The Model T Ford and the Liberty ships

September 27th was an important date in the development of mass production on two occasions. In 1908 it marked the beginning of production of Henry Ford’s Model T car in Detroit Michigan. The idea of using interchangeable parts that could be slotted together had been pioneered and popularized by Eli Whitney when he had won a contract to supply muskets to the new US army in 1798, but Henry Ford took it further. Using a moving production line, instead of individually crafting each car, as carriages had been made at one time, his workers put pre-assembled pieces together to make a car that became an icon. It could be made so cheaply that motoring ceased to be a plaything of the rich, but became accessible to the common man.

Suddenly America became mobile, and people could travel from their remote farms and dwellings into nearby towns and cities. It changed not only people’s mobility and lifestyle; it changed the American economy. Detroit became the motor city (Motown), and the US became a consumer society in which the automobile industry was to play a central role for decades to come.

By coincidence, it was also on September 27th, some 33 years later in 1941, that the SS Patrick Henry, the first Liberty ship was launched. The US was not yet in World War II, but it saw that ships would be needed in vast numbers. If it were to be the arsenal of democracy, it would need to ferry food, supplies and munitions across the Atlantic to the beleaguered island of Britain. Conventional ships might take two years to build, but the Liberty ships, so-called because they could bring liberty to Europe, were made like the Model T Ford of interchangeable parts that could be fitted together.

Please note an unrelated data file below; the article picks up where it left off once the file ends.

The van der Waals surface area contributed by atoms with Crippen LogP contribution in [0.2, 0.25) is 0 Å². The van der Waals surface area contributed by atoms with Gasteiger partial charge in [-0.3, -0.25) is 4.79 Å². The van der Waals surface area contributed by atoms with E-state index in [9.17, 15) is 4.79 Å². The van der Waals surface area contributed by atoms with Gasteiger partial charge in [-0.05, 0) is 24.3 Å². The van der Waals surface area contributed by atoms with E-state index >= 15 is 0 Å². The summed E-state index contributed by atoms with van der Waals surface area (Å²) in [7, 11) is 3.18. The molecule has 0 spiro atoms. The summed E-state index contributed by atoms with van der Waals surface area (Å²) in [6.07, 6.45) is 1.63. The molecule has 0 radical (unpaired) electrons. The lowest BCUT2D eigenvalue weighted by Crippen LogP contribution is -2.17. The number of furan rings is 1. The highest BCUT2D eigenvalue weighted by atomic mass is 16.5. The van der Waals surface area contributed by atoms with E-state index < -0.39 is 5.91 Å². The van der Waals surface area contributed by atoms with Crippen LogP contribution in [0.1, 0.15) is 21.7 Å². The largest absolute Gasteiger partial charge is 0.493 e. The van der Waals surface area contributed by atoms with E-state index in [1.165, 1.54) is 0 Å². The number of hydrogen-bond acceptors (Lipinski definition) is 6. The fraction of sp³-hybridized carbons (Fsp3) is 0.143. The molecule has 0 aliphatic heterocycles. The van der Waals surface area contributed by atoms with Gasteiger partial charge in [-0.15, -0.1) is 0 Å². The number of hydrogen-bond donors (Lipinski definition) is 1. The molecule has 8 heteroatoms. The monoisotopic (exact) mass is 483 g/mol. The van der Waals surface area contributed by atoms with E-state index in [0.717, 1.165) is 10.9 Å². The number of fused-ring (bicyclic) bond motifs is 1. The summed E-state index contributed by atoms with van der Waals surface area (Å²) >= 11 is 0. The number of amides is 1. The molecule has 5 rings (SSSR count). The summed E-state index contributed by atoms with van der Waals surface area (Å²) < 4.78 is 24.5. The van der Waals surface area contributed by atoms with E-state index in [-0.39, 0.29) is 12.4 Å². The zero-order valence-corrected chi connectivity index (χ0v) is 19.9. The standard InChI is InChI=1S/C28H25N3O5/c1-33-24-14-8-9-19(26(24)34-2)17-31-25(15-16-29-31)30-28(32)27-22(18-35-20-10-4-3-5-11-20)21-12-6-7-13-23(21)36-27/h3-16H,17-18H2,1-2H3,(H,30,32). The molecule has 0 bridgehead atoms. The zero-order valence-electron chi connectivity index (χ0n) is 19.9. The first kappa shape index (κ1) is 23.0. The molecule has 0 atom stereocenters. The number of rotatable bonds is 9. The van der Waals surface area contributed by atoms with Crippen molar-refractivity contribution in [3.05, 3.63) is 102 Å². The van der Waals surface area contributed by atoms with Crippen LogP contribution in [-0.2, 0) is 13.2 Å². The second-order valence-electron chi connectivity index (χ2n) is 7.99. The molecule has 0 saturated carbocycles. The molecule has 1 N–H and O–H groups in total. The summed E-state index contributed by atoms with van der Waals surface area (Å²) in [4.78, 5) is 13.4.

Henry Kaiser was to develop new methods of ship-building, enabling him to out-produce other yards and build 1,490 ships, 27 percent of the total Maritime Commission construction. Kaiser's ships were completed in two-thirds the time and a quarter the cost of what it took other shipyards. Liberty ships were typically assembled in a little over two weeks, and one was put together in less than five days. Altogether 2,700 of them were to be built, enabling the Allies to keep well ahead of U-boat sinkings, and to ferry across the Atlantic the supplies, troops and equipment that would win the war.

The mass production of identical items made items affordable, but at the expense of variety. Henry Ford offered “any colour you like as long as it’s black.” But technology has advanced to the point at which individual preferences can be incorporated into the manufacturing process. The Tesla customer specifies the accessories, the trim, the colour and the materials before the car is made, so that no two cars coming off Elon Musk’s production line are identical. Each one is unique, made for an individual owner to meet their tastes and preferences.

Technology has moved us beyond the age of standardized mass production of identical items to the stage where individual choices and preferences can be satisfied. The Model T Fords and the Liberty ships were valuable in their day, but the world has moved on to become one. not of collective mass production to standards determined by producers, but to one determined by the individual choices of consumers. So, two cheers for identical mass production, and three cheers for the personal choices that technology now makes possible.